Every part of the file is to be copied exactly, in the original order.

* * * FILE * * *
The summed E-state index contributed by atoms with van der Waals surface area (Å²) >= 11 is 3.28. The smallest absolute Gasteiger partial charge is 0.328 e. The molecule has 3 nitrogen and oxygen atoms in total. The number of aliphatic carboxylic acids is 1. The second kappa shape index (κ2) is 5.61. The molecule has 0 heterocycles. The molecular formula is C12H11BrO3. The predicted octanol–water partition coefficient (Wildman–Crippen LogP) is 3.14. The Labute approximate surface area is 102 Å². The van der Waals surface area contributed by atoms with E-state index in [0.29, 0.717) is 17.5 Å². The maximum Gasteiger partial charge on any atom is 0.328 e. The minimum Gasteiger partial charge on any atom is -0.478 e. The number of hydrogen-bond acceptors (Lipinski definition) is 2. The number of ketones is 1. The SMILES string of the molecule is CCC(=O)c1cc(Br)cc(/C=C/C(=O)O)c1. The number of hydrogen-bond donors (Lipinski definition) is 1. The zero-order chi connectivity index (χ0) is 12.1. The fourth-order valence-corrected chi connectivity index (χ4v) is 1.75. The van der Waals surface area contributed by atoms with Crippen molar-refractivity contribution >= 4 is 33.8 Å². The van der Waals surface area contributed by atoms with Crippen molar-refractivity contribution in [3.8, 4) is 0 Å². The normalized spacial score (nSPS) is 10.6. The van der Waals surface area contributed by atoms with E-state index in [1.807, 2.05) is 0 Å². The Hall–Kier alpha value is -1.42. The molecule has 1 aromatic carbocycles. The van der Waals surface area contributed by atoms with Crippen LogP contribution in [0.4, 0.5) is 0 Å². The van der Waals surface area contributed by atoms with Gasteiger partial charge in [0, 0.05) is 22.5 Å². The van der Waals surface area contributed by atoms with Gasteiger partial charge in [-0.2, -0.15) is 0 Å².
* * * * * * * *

The summed E-state index contributed by atoms with van der Waals surface area (Å²) >= 11 is 3.28. The smallest absolute Gasteiger partial charge is 0.328 e. The molecule has 3 nitrogen and oxygen atoms in total. The number of aliphatic carboxylic acids is 1. The second kappa shape index (κ2) is 5.61. The molecule has 0 heterocycles. The molecular formula is C12H11BrO3. The predicted octanol–water partition coefficient (Wildman–Crippen LogP) is 3.14. The Labute approximate surface area is 102 Å². The van der Waals surface area contributed by atoms with E-state index in [0.29, 0.717) is 17.5 Å². The maximum Gasteiger partial charge on any atom is 0.328 e. The minimum Gasteiger partial charge on any atom is -0.478 e. The number of hydrogen-bond acceptors (Lipinski definition) is 2. The number of ketones is 1. The SMILES string of the molecule is CCC(=O)c1cc(Br)cc(/C=C/C(=O)O)c1. The number of hydrogen-bond donors (Lipinski definition) is 1. The zero-order chi connectivity index (χ0) is 12.1. The fourth-order valence-corrected chi connectivity index (χ4v) is 1.75. The van der Waals surface area contributed by atoms with Crippen molar-refractivity contribution >= 4 is 33.8 Å². The van der Waals surface area contributed by atoms with Crippen molar-refractivity contribution in [3.8, 4) is 0 Å². The normalized spacial score (nSPS) is 10.6. The van der Waals surface area contributed by atoms with E-state index in [1.807, 2.05) is 0 Å². The Hall–Kier alpha value is -1.42. The molecule has 1 aromatic carbocycles. The van der Waals surface area contributed by atoms with Crippen LogP contribution in [0.4, 0.5) is 0 Å². The van der Waals surface area contributed by atoms with Gasteiger partial charge in [0, 0.05) is 22.5 Å². The van der Waals surface area contributed by atoms with Gasteiger partial charge in [-0.2, -0.15) is 0 Å².